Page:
World Guides Travel Blog

October 2011

This is where we let you know all about what's going on with our website and the world of travel, with destination reviews, current travel news and topical travel-related stuff to discuss with your friends. Please let us know if you want to comment on anything - Contact us.

October 29, 2011


View of planet earth from outer-spaceIf you're a keen traveller, you may feel that you've seen it all, done it all. In that case, look skywards. Somewhere in the blue void, you just might find the ultimate holiday destination. Space tourism may seem a rather fanciful prospect, with little chance of it catching on. But then, that's what a lot of people thought when the first new-fangled airplanes took off, promising impossibly fast travel to exotic lands.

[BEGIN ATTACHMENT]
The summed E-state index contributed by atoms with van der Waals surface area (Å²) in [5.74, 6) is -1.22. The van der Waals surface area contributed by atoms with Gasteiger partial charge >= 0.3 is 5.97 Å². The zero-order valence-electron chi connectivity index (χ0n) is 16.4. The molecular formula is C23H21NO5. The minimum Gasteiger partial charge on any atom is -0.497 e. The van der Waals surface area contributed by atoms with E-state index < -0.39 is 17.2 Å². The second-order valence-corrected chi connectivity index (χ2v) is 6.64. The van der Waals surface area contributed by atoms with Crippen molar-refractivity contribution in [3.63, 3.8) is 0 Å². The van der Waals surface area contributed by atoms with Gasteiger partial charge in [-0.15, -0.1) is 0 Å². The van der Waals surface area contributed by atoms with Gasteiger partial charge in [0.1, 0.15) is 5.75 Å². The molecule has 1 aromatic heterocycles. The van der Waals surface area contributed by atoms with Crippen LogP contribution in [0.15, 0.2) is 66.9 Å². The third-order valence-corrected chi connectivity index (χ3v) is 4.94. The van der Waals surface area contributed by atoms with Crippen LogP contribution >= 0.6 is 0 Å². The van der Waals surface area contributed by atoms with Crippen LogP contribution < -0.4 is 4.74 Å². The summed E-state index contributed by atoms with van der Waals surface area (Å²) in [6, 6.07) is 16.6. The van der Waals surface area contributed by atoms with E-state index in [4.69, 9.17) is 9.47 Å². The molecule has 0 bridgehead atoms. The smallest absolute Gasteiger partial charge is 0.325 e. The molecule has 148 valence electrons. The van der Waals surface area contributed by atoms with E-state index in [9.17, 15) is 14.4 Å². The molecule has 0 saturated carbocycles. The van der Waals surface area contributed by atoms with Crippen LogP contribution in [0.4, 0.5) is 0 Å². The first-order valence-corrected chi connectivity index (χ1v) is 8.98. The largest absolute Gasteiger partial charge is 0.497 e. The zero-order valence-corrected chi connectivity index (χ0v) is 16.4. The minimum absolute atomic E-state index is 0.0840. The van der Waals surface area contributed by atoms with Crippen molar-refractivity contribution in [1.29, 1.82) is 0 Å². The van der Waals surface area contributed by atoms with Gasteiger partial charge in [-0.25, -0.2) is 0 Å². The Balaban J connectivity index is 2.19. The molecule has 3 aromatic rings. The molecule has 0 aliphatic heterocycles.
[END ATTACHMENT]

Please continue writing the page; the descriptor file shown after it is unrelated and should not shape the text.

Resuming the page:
This week, Sir Richard Branson's Virgin Galactic company announced that it hoped to start its first space passenger flights in 2013. No promises were made as to an exact date; after all, space tourism isn't something you can rush. Personally, I'd prefer not to arrive at a half-built spaceport, or find a mechanic tinkering with the space rocket on the runway.

Space tourism isn't exactly a new idea. The first space tourist ticket was sold back in 2001 when a businessman paid a cool $20 million to take a break aboard the International Space Station. Branson's first tourists will pay considerably less for their space flight - somewhere in the region of $200,000 each. They'll also not make it quite so far, heading some 68 miles into the air, with around 5 minutes of weightlessness.